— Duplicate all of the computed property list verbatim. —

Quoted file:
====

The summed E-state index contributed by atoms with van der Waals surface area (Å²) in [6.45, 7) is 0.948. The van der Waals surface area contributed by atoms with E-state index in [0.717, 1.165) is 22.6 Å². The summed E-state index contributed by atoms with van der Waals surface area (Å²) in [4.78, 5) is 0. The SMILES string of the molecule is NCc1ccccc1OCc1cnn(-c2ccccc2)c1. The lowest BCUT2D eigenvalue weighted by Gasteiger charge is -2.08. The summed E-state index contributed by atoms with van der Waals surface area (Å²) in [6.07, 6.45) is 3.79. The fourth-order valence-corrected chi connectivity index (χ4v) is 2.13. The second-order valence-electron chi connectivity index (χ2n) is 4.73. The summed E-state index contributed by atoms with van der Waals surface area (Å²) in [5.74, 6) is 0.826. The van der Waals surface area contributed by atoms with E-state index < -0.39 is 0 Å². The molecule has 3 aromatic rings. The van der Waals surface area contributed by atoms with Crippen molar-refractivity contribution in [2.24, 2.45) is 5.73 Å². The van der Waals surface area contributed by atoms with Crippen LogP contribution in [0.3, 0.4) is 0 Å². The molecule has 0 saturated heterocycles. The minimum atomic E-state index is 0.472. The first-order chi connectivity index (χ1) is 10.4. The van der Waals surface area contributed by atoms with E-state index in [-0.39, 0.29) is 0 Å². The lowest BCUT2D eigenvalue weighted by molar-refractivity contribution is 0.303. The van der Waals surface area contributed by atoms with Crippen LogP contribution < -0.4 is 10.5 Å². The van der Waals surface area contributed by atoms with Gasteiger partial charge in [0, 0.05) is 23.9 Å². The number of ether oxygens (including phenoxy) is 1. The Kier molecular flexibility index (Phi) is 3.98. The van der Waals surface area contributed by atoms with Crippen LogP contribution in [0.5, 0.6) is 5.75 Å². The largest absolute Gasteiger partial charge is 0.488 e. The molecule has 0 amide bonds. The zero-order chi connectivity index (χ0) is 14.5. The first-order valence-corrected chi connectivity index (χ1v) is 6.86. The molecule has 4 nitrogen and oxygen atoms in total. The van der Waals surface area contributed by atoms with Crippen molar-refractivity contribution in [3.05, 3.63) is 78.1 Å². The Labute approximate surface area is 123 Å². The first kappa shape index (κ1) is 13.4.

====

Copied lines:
The summed E-state index contributed by atoms with van der Waals surface area (Å²) in [6.45, 7) is 0.948. The van der Waals surface area contributed by atoms with E-state index in [0.717, 1.165) is 22.6 Å². The summed E-state index contributed by atoms with van der Waals surface area (Å²) in [4.78, 5) is 0. The SMILES string of the molecule is NCc1ccccc1OCc1cnn(-c2ccccc2)c1. The lowest BCUT2D eigenvalue weighted by Gasteiger charge is -2.08. The summed E-state index contributed by atoms with van der Waals surface area (Å²) in [6.07, 6.45) is 3.79. The fourth-order valence-corrected chi connectivity index (χ4v) is 2.13. The second-order valence-electron chi connectivity index (χ2n) is 4.73. The summed E-state index contributed by atoms with van der Waals surface area (Å²) in [5.74, 6) is 0.826. The van der Waals surface area contributed by atoms with E-state index < -0.39 is 0 Å². The molecule has 3 aromatic rings. The van der Waals surface area contributed by atoms with Crippen molar-refractivity contribution in [2.24, 2.45) is 5.73 Å². The van der Waals surface area contributed by atoms with Crippen LogP contribution in [0.3, 0.4) is 0 Å². The molecule has 0 saturated heterocycles. The minimum atomic E-state index is 0.472. The first-order chi connectivity index (χ1) is 10.4. The van der Waals surface area contributed by atoms with E-state index in [-0.39, 0.29) is 0 Å². The lowest BCUT2D eigenvalue weighted by molar-refractivity contribution is 0.303. The van der Waals surface area contributed by atoms with Crippen LogP contribution < -0.4 is 10.5 Å². The van der Waals surface area contributed by atoms with Gasteiger partial charge in [0, 0.05) is 23.9 Å². The number of ether oxygens (including phenoxy) is 1. The Kier molecular flexibility index (Phi) is 3.98. The van der Waals surface area contributed by atoms with Crippen LogP contribution in [0.5, 0.6) is 5.75 Å². The largest absolute Gasteiger partial charge is 0.488 e. The molecule has 0 amide bonds. The zero-order chi connectivity index (χ0) is 14.5. The first-order valence-corrected chi connectivity index (χ1v) is 6.86. The molecule has 4 nitrogen and oxygen atoms in total. The van der Waals surface area contributed by atoms with Crippen molar-refractivity contribution in [3.05, 3.63) is 78.1 Å². The Labute approximate surface area is 123 Å². The first kappa shape index (κ1) is 13.4.